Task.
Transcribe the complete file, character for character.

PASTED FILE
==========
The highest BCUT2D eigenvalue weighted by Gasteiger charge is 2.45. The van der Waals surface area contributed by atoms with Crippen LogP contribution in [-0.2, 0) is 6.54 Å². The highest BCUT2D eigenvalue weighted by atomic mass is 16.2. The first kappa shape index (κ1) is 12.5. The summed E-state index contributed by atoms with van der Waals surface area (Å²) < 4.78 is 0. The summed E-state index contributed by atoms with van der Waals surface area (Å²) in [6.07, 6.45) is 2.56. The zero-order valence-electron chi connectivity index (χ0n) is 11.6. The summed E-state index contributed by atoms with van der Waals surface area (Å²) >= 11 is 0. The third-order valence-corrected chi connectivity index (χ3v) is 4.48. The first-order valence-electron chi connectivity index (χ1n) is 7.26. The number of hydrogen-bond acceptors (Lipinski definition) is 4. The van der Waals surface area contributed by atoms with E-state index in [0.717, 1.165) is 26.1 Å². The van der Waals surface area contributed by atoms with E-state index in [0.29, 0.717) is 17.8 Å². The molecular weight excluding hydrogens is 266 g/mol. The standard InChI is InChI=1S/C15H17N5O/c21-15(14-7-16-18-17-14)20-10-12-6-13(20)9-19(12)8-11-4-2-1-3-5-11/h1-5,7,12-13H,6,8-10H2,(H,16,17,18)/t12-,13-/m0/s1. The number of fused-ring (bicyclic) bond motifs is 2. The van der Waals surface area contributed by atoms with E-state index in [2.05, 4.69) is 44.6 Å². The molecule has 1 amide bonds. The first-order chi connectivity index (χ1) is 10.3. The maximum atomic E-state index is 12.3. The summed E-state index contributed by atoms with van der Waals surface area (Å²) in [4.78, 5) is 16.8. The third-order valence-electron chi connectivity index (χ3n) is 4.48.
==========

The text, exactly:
The highest BCUT2D eigenvalue weighted by Gasteiger charge is 2.45. The van der Waals surface area contributed by atoms with Crippen LogP contribution in [-0.2, 0) is 6.54 Å². The highest BCUT2D eigenvalue weighted by atomic mass is 16.2. The first kappa shape index (κ1) is 12.5. The summed E-state index contributed by atoms with van der Waals surface area (Å²) < 4.78 is 0. The summed E-state index contributed by atoms with van der Waals surface area (Å²) in [6.07, 6.45) is 2.56. The zero-order valence-electron chi connectivity index (χ0n) is 11.6. The summed E-state index contributed by atoms with van der Waals surface area (Å²) >= 11 is 0. The third-order valence-corrected chi connectivity index (χ3v) is 4.48. The first-order valence-electron chi connectivity index (χ1n) is 7.26. The number of hydrogen-bond acceptors (Lipinski definition) is 4. The van der Waals surface area contributed by atoms with E-state index in [0.717, 1.165) is 26.1 Å². The van der Waals surface area contributed by atoms with E-state index in [0.29, 0.717) is 17.8 Å². The molecular weight excluding hydrogens is 266 g/mol. The standard InChI is InChI=1S/C15H17N5O/c21-15(14-7-16-18-17-14)20-10-12-6-13(20)9-19(12)8-11-4-2-1-3-5-11/h1-5,7,12-13H,6,8-10H2,(H,16,17,18)/t12-,13-/m0/s1. The number of fused-ring (bicyclic) bond motifs is 2. The van der Waals surface area contributed by atoms with E-state index in [2.05, 4.69) is 44.6 Å². The molecule has 1 amide bonds. The first-order chi connectivity index (χ1) is 10.3. The maximum atomic E-state index is 12.3. The summed E-state index contributed by atoms with van der Waals surface area (Å²) in [4.78, 5) is 16.8. The third-order valence-electron chi connectivity index (χ3n) is 4.48.